Calgary Economic Development used a little political star power this week to lure a California company to set up an office in Calgary.
With a high unemployment rate and plenty of empty downtown office space in Calgary, CED has trained its eyes on northern California in recent months.
CEO Mary Moran was in the Bay Area last month, meeting with business executives and promoting what Calgary has to offer.
This week, Moran and her team returned to visit San Francisco and Silicon Valley.
This time she brought along Mayor Naheed Nenshi and Alberta's Economic Development Minister Deron Bilous.
Nenshi said one company is prepared to set up in Calgary.
"This particular company was someone who had never really even heard of Calgary last month and over the course of the last three weeks, we met them here," he said. "They came up to visit. They started scoping out places. And when we met them yesterday, they said: 'Have you got the lease with you so that we can sign it?'
"Business moves fast here."
He won't provide any details on the company but says it's significant enough that there will be a ribbon-cutting when it opens.
"It'll be their first entry into Canada and they were considering other Canadian locations. But after hearing our story, they want to start in Calgary," said the mayor.
Moran said the Albertans met with about a dozen companies on their trip this week. She said the companies included those in the tech sector — big and small firms — but also businesses involved in logistics.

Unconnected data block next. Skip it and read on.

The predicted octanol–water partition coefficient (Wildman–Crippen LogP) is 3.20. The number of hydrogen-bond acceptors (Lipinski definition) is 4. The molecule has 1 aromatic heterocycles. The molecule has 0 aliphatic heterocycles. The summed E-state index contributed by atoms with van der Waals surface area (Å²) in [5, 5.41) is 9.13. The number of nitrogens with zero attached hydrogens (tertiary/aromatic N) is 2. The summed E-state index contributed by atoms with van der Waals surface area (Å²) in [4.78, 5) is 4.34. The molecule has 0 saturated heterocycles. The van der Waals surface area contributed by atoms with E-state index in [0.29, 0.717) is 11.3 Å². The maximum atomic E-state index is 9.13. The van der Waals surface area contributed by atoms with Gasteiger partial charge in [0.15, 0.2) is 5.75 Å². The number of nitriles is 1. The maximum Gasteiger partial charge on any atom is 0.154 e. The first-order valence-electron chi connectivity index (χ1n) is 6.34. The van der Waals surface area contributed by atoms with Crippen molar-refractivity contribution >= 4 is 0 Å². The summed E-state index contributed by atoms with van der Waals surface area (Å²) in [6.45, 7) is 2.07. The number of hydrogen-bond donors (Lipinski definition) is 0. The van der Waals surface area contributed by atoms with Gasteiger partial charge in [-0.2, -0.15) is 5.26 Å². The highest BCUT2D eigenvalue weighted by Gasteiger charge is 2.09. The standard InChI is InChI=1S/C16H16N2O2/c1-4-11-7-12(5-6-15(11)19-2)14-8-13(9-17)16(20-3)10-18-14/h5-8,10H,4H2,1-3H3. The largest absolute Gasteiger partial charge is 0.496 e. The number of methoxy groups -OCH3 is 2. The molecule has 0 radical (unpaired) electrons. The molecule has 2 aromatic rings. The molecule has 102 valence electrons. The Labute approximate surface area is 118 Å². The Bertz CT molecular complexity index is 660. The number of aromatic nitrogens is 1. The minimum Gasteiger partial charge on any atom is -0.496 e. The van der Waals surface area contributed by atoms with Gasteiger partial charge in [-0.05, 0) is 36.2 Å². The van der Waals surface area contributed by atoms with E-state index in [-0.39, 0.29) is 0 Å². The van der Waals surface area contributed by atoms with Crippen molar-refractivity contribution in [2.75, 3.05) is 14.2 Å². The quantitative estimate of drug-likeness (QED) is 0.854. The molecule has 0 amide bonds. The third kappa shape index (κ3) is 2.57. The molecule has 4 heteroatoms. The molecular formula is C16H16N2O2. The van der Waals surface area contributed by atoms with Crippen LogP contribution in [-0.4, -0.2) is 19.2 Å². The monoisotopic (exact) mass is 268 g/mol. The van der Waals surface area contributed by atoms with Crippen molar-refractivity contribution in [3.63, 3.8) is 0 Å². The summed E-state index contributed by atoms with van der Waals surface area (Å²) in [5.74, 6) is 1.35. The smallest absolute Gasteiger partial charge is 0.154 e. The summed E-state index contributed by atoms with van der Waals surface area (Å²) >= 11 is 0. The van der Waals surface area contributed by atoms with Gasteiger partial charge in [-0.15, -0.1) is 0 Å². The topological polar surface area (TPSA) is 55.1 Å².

When asked what difference it makes to a trade mission to bring along a mayor and a cabinet minister, Moran said it only helps.
"It shows a commitment from the province and the city that we're serious about this region," said Moran.
"We have to do a lot of education still because Calgary is not necessarily on the map compared to other Canadian cities who have invested a lot more time here in the last several years or decades."
Economy a selling point
The troubles associated with the recent downturn in Calgary's economy are actually selling points for the city in northern California.
Well-educated workers are available and the now plentiful downtown office space is cheaper than buildings in San Francisco's core. Calgary and the surrounding area also offer a high quality of life — all things the sector values.
Nenshi said, "Certainly we can say to them: 'You know, the average cost of hiring a software engineer in Calgary is much lower that in Silicon Valley' and that's interesting."
"But these are not people who are really interested in low-cost salaries or saving a few bucks in how they're paying people. They're really interested in the long-term retention of top talent."
U.S. travel ban a factor
Uncertainty created by proposed travel bans sought by the Trump administration is also a factor for some companies.
Nenshi said some officials said this week they're unconcerned by what they see as temporary measures, while others are quite worried.
"There are companies that fundamentally believe that their business model in the United States is at risk and they need to get ahead of the curve and think about maybe Canada as a place for what they call near-shoring. So the spectrum is very, very, very wide on this," said Nenshi.
This week's trade mission has wrapped up. But Moran said this won't be CED's last trip to northern California trying to convince companies to open an office in Calgary.
"We're going to be back here several times this year and I know that we'll have more yes's during the year, for sure," said Moran.
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